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Newt misleading voters on Fairness Doctrine?

Newt Gingrich

Republican presidential candidate Newt Gingrich was one of the sponsors of the Fairness in Broadcasting Act of 1987, which would have turned the controversial so-called Fairness Doctrine into law.

Gingrich, however, currently states on his official campaign website he opposes the doctrine.

A section of Newt.org entitled “Answering the attacks,” states: “Newt does not support the Fairness Doctrine, and he has been vocally critical of the left’s efforts to reinstate the doctrine over the past decade, including supporting Mike Pence’s bill that prohibited government censorship in radio in 2007.”

In 1987, Gingrich was singing a different tune.

At the time, a national debate was raging about whether to abolish the Doctrine.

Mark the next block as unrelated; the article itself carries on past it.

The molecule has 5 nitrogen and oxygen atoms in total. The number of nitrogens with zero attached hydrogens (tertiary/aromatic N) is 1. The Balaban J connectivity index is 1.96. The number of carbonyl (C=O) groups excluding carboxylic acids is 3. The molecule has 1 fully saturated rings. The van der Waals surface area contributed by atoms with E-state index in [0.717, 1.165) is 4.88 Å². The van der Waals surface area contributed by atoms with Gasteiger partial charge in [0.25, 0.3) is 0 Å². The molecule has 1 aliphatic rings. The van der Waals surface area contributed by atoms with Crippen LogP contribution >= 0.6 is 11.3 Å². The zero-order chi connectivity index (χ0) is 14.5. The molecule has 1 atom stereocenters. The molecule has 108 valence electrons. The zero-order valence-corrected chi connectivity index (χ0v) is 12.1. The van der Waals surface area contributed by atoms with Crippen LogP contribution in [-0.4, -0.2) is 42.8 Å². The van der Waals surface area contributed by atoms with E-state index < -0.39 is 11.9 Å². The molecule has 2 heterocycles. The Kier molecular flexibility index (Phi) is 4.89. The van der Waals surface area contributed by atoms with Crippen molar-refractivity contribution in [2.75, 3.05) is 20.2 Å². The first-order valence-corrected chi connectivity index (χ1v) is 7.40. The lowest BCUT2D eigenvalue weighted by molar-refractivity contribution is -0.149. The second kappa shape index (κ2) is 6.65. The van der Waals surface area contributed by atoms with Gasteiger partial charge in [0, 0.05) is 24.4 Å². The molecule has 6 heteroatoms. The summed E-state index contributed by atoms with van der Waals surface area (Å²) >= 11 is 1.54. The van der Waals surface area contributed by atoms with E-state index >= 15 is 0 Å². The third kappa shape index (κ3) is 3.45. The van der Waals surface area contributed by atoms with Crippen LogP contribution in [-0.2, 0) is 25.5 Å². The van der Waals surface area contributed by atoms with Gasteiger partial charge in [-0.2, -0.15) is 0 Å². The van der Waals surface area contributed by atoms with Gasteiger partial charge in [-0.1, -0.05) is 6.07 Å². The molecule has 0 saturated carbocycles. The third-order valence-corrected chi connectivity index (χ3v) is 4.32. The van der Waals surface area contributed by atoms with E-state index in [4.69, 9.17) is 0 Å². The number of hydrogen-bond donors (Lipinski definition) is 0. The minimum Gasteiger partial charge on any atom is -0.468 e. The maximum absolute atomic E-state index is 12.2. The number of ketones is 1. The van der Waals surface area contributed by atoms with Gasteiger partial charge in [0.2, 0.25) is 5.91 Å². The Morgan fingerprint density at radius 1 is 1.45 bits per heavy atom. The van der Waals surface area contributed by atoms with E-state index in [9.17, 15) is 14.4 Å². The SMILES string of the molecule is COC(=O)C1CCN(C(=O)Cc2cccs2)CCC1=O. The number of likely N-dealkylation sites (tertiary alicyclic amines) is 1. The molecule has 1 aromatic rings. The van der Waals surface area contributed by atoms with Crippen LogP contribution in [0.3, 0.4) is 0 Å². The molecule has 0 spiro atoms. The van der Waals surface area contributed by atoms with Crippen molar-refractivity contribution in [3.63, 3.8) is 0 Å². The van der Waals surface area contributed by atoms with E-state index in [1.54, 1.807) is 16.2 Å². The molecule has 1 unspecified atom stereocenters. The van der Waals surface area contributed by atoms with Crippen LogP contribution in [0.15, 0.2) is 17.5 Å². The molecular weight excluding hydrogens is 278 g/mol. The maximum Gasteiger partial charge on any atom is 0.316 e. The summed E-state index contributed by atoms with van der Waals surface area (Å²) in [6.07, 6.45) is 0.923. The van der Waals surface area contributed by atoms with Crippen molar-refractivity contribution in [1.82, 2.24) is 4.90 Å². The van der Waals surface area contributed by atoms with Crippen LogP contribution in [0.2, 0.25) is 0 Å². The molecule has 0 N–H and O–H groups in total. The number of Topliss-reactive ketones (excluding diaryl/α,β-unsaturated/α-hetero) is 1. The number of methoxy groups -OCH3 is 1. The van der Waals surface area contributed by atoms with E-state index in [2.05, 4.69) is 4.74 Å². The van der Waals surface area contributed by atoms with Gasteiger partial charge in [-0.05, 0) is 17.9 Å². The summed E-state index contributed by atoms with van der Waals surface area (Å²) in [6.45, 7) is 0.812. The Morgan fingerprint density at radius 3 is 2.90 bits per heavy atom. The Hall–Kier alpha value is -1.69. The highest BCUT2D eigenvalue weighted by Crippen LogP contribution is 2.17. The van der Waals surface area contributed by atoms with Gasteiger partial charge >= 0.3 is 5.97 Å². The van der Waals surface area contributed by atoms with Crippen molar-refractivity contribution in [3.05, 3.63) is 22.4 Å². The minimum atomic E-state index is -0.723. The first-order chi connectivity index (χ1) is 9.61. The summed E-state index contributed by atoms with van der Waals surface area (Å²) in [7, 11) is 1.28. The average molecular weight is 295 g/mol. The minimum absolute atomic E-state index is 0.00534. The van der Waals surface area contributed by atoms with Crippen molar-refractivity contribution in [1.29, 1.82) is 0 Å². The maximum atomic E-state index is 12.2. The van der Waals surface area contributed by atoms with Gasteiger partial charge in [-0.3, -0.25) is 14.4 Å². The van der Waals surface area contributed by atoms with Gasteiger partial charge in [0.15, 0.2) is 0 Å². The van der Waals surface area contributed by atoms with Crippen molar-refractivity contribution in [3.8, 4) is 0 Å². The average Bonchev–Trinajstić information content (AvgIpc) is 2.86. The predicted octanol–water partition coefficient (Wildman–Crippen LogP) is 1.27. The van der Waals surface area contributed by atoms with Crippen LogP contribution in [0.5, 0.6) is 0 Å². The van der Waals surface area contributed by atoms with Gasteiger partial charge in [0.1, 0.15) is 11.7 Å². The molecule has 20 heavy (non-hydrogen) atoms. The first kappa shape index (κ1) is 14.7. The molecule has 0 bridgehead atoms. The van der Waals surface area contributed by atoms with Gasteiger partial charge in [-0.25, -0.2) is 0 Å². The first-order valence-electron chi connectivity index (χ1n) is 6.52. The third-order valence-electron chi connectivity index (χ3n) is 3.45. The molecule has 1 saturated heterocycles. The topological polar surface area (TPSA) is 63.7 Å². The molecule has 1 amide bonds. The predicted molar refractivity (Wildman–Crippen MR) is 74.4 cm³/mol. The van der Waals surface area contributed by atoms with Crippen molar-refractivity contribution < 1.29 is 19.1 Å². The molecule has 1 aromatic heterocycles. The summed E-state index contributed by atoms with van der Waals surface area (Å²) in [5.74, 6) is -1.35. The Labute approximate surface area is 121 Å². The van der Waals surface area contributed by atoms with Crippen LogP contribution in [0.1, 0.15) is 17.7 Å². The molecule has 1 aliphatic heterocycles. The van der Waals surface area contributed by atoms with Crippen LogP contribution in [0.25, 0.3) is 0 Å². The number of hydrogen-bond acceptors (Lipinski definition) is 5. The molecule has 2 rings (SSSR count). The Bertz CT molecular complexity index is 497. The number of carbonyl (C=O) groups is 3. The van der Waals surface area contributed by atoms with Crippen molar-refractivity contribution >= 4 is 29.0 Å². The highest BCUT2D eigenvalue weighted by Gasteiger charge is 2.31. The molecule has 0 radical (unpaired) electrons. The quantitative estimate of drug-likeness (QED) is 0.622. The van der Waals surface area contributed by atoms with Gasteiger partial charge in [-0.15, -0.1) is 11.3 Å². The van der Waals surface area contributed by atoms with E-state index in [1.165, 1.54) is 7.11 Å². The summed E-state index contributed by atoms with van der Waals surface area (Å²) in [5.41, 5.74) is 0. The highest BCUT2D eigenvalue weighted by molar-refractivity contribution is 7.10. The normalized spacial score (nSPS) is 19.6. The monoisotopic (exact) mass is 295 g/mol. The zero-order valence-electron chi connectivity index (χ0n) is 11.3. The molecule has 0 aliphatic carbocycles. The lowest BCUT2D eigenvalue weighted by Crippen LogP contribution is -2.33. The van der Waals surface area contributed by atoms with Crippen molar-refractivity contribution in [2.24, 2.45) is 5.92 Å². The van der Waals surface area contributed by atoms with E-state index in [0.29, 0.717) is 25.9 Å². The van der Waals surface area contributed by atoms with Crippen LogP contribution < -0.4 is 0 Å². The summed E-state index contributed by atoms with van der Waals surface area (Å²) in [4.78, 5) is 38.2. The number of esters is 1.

In June 1987, Gingrich was one of 71 co-sponsors of the Fairness in Broadcasting Act of 1987, which would have codified the Fairness Doctrine in federal law, as Pajamas Media noted last April, before Gingrich joined the 2012 presidential race.

President Reagan vetoed the congressional bill.

In August 1987, the FCC officially eliminated the Fairness Doctrine.

Newt.org does note that in 1987 “many of America’s most influential conservative activists, including the American Conservative Union and Phyllis Schlafly, supported the Fairness Doctrine.”

Gingrich’s site, though, does not mention he sponsored the Act to legalize the doctrine.

The Fairness Doctrine was a policy of the Federal Communications Commission that required the holders of broadcast licenses to cover issues of public importance in a manner that was, in the Commission’s view, honest, equitable and balanced.